After Eurofighter comes the Future Offensive Aircraft... perhaps.

Douglas Barrie/LONDON

A DECADE AFTER the baseline configuration for the European Fighter Aircraft was agreed, the Royal Air Force is behind a push to develop a next-generation - the Future Offensive Aircraft (FOA) - to complement that air-superiority fighter. The operational requirement for the FOA may be rather more complicated than that for the Eurofighter 2000, but the success or otherwise of the FOA to fruition will hinge heavily on the lessons learned during the earlier project.


The Eurofighter project has been instrumental in sustaining the European combat-aircraft industry. It is difficult to envisage Italy, Spain - or even Germany - doing anything other than building US fighter designs without the project getting under way in the mid-1980s. Whether the UK would have been able to do anything else is debatable.

Steve Marsh, British Aerospace assistant project director for the EF2000, points out that the project places BAe's Military Aircraft division at "-the leading edge of technology and provides the basis from which to develop the next generation of combat aircraft".

What the next generation of combat aircraft will be, in terms of the FOA, has yet to be determined - as has the political and industrial route to its development. One thing ought to be certain, however: the EF2000 programme presents political and technical lessons in what not to do.

The UK Ministry of Defence, with BAe, has recently completed a pre-feasibility study into the FOA, Staff Target (Air) 425, considering "-a range of aircraft-based weapon-system concepts to determine their capability, cost-time scale and technical risk".

While the EF2000 programme has run badly adrift on cost-time scale and risk, initial reports on the aircraft's capability are encouragingly positive.

The requirement, which the RAF is looking to fill with the FOA, is substantial. It will replace the Panavia Tornado GR4/A and, possibly, the BAe Harrier GR7. The replacement of the latter could signal the RAF bowing out of operating advanced short-take-off-and-vertical-landing (STOVL) aircraft.

It also raises the issue of which service, with what aircraft, would fulfil the close-air-support (CAS) requirement. Rotary-wing-ownership issues could once again be raised, or the RAF might cede elements of the primary CAS role to the British Army Air Corps, operating the McDonnell Douglas WAH-64D Apache.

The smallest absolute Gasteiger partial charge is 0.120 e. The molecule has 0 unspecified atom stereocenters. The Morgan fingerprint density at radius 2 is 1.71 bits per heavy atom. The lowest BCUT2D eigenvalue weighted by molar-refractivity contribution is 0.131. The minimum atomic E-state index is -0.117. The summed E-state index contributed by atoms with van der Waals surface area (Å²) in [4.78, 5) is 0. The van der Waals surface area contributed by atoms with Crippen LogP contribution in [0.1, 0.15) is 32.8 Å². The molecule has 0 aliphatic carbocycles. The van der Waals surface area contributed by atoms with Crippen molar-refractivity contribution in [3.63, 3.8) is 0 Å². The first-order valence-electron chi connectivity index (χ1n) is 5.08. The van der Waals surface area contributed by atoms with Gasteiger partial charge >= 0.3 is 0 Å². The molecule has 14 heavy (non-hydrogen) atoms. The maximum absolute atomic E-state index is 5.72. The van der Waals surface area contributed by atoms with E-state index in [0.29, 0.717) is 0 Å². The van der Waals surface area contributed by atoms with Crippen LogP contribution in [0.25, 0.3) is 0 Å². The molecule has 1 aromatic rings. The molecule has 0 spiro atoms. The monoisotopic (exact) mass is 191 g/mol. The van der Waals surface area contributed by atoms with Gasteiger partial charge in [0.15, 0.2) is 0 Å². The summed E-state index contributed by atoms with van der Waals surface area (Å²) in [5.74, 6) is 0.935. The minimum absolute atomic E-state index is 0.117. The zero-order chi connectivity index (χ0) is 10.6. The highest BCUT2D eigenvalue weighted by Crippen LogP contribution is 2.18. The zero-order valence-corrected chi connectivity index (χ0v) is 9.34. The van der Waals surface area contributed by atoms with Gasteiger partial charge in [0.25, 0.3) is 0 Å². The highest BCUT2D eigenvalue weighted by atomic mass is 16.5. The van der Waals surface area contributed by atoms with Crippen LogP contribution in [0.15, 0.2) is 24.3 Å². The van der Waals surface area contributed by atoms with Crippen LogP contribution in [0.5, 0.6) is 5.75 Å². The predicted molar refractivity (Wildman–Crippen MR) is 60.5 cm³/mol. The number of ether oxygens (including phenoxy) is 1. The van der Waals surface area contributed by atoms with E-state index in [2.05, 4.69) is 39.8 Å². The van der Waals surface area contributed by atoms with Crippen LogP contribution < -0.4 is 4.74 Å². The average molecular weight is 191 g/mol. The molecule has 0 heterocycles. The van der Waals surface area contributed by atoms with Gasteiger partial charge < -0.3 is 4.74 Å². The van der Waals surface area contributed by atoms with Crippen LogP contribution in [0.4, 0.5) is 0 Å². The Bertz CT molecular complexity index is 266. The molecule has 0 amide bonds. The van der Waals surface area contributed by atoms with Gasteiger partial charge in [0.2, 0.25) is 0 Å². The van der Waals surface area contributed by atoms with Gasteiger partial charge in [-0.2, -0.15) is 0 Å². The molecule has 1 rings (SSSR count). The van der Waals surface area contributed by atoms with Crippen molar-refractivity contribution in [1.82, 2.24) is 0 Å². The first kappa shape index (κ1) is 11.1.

As a strike aircraft, the FOA is intended to cover the roles of air interdiction (AI), offensive counter-air, tactical air-reconnaissance, suppression of enemy air-defence (SEAD), anti-surface warfare, and offensive air support.

UK MoD officials are well aware that, before full-scale development of an FOA begins, there are those who will need to be convinced that it is still necessary for the UK to retain a long-range offensive air capability. One certainty about the FOA project is that it will be expensive.

A top-level study is being carried out within the MoD into its future long-range offensive capability, with the FOA an "integral part of the equation". Other elements of the yet-to-be-balanced equation include the Royal Navy's future aircraft carrier and conventional cruise-missile-armed submarines.

Senior RAF officers are already rehearsing their arguments, which they hope will persuade the UK Treasury to supply funding.

They argue that, even in the "post-Cold War" environment, there remains a need for offensive air power. At different ends of a spectrum of conflict, the Gulf War and the Bosnian conflict have both shown the continuing utility of an offensive air capability, the officers argue - that is, if a state's foreign policy requires the ability to deploy, and therefore maintain, an offensive military capability.

Senior RAF officers place an offensive air capability at the heart of their operational doctrine, flagging up the need to "...attack the enemy's centres of gravity, often deep into enemy territory; reduce his war-fighting capability; and attack high-value fixed and mobile targets".

The aircraft, which are now deployed in these roles, is the Panavia Tornado GR1. Originally specified to meet the RAF's requirement for long-range, low-level, nuclear-penetration strike aircraft carrying the WE177 free-fall variable-yield nuclear bomb, it is undergoing a considerable upgrade. The Tornado mid-life update, to GR4 standard, is intended to maintain the aircraft's conventional-strike capability until 2015, when the FOA is intended to begin service.

The GR4 programme will give the Tornado improved lethality, flexibility and survivability, but there remains a limit as to just how far the basic airframe can be pushed. BAe has already carried out studies into additional strike variants of the Tornado, using the Tornado F3 air-defence airframe as the basis for a deep-strike penetrator aircraft, the Tornado 2000.